Blindfolded walk an eye-opener for MP

March 2, 2013 1:02 PM

Local MP Tom Brake went for a blindfolded walk last week to help raise the awareness about the challenges faced by local people with sight loss.

Tom was completely blindfolded the whole time and was being guided by a Guide Dogs for the Blind instructor Mel. He also had to use a white cane, to find his way around.

Tom said:

"I know this part of the town by heart, but I still found it very unnerving walking around blindfolded and using a white cane. I felt vulnerable and totally dependent on my guide, whose arm I nervously held on to the whole time."

"I was worried about tripping over things or crashing into things at head height. I think I would need a lot of training, if I was ever to feel even slightly more confident."

The walk, organised by the Guide Dogs for the Blind, took place in Carshalton, near Tom's constituency office in Nightingale Road. Tom was accompanied by the Guide Dogs for the Blind instructors and a guide dog called Quince. By taking part in the challenge, Tom added his weight to a campaign to make sure the needs of the blind and partially sighted people are taken into account.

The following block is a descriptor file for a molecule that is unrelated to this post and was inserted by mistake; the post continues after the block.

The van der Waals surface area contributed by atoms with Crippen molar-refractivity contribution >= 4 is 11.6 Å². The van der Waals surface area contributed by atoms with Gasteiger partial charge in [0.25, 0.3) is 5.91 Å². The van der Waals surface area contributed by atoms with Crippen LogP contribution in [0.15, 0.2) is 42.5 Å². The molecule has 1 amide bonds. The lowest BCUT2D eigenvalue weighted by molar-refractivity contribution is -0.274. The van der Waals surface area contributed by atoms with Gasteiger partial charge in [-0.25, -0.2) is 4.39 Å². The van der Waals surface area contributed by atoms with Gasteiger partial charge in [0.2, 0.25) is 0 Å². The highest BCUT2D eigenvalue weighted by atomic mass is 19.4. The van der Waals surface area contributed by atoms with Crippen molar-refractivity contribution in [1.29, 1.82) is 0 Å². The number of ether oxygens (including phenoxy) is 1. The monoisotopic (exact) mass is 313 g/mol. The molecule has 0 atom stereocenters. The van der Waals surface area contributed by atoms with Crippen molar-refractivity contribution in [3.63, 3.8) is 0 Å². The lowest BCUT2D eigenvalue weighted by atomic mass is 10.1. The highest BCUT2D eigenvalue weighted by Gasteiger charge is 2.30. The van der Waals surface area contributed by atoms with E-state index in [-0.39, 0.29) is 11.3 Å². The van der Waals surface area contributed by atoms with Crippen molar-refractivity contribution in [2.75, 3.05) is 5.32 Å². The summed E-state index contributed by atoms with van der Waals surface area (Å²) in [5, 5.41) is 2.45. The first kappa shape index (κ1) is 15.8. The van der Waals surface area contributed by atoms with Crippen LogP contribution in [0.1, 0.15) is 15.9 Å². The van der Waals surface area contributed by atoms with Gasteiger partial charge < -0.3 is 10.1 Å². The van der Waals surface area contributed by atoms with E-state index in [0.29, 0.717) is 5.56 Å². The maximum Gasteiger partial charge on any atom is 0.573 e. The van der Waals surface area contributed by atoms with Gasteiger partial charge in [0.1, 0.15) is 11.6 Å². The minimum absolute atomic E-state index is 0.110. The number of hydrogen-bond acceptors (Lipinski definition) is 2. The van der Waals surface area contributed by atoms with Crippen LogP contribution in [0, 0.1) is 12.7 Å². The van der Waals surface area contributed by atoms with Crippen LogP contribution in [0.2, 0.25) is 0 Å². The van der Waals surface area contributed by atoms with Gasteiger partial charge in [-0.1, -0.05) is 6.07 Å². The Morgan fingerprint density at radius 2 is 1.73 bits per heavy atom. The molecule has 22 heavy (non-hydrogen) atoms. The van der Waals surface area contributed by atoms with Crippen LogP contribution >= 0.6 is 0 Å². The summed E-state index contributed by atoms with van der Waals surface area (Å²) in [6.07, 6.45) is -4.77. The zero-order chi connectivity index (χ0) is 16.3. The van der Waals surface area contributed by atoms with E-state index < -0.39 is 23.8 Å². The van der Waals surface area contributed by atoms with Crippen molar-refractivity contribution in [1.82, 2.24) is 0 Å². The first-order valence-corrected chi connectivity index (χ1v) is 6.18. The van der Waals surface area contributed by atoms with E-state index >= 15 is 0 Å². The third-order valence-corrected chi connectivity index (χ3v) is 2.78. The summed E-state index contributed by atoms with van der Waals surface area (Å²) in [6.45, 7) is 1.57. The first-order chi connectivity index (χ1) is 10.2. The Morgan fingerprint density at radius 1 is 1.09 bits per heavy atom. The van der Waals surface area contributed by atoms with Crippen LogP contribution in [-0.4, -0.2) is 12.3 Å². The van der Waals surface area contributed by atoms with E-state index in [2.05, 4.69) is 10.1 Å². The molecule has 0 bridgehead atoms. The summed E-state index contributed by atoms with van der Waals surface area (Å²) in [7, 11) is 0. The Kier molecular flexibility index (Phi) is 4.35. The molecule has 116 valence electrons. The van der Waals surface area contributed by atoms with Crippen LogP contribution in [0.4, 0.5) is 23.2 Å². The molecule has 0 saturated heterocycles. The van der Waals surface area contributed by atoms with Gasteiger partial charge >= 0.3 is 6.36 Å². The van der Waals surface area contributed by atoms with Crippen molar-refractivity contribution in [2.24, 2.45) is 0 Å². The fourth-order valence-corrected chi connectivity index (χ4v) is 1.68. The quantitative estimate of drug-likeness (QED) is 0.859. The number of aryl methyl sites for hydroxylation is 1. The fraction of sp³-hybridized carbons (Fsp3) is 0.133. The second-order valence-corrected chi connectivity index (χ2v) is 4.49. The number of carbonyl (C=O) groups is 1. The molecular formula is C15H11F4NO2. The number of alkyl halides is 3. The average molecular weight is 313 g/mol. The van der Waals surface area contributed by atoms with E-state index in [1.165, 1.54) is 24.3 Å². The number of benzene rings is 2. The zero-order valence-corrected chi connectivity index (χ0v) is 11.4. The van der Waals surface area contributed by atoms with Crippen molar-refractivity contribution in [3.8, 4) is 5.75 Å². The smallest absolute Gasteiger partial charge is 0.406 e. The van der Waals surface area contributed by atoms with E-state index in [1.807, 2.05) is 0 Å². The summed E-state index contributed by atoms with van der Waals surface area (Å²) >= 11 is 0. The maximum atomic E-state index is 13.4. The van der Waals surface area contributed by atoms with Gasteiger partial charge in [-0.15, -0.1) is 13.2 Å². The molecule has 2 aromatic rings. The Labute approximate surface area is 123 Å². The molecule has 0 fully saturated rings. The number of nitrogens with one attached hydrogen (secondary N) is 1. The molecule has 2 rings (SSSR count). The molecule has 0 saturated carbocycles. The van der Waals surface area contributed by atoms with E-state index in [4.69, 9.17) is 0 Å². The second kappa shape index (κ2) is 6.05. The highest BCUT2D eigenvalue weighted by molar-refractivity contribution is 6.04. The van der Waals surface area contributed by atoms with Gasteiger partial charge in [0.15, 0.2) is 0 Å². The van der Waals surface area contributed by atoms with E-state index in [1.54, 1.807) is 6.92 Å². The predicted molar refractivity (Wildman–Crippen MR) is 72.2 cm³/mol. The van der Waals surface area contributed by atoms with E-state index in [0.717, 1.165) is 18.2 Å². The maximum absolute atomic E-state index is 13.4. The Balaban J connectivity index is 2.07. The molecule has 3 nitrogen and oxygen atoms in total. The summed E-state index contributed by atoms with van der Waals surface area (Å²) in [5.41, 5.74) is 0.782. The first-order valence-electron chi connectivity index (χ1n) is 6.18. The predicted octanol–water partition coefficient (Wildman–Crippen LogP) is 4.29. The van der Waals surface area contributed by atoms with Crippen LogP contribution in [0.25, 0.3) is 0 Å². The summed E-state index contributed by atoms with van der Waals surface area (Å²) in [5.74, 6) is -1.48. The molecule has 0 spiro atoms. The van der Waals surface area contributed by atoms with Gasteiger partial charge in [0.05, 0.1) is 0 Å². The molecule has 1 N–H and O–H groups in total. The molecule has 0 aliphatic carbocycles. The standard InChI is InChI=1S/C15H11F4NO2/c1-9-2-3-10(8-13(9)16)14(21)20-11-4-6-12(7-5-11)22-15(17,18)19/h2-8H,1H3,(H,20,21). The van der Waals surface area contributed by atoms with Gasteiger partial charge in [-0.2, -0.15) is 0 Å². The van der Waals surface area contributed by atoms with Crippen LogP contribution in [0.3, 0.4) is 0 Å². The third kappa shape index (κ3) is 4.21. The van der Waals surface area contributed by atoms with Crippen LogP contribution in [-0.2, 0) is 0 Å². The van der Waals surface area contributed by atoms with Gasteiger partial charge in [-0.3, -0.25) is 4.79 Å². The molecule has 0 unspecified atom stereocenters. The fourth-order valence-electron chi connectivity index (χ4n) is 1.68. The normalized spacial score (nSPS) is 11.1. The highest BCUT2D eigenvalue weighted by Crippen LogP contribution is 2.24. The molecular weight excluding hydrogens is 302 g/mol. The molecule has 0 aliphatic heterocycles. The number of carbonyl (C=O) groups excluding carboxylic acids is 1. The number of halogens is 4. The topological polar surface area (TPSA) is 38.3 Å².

Tom added:

"This challenge gave me some first-hand experience of the barriers and difficulties faced by the visually impaired people in Carshalton and Wallington. It was an eye opener."

"Our streets have to be safe and accessible to everyone. To make everyday life easier for people with sight loss, roads and walkways should be free from obstacles. We can all help, sometimes by simply reaching out and offering a helping hand"

Rob Harris, Engagement Manager for Guide Dogs London said:

"It's great to have the opportunity to give MP's an experience of what it might be like to be blind or partially sighted in their constituency. Familiar environments can suddenly become very alien and it becomes easier to understand how everyday street furniture and road crossings can become huge challenges and obstacles for those who have lost their sight. I hope Tom remembers his experience and now has a greater understanding of how important it is to consider the needs of blind and partially sighted people in any decision he can help make on changes to the environment in Carshalton and Wallington." Tom Brake MP with the Guide Dogs for the Blind instructor Mel, during his blindfolded walk

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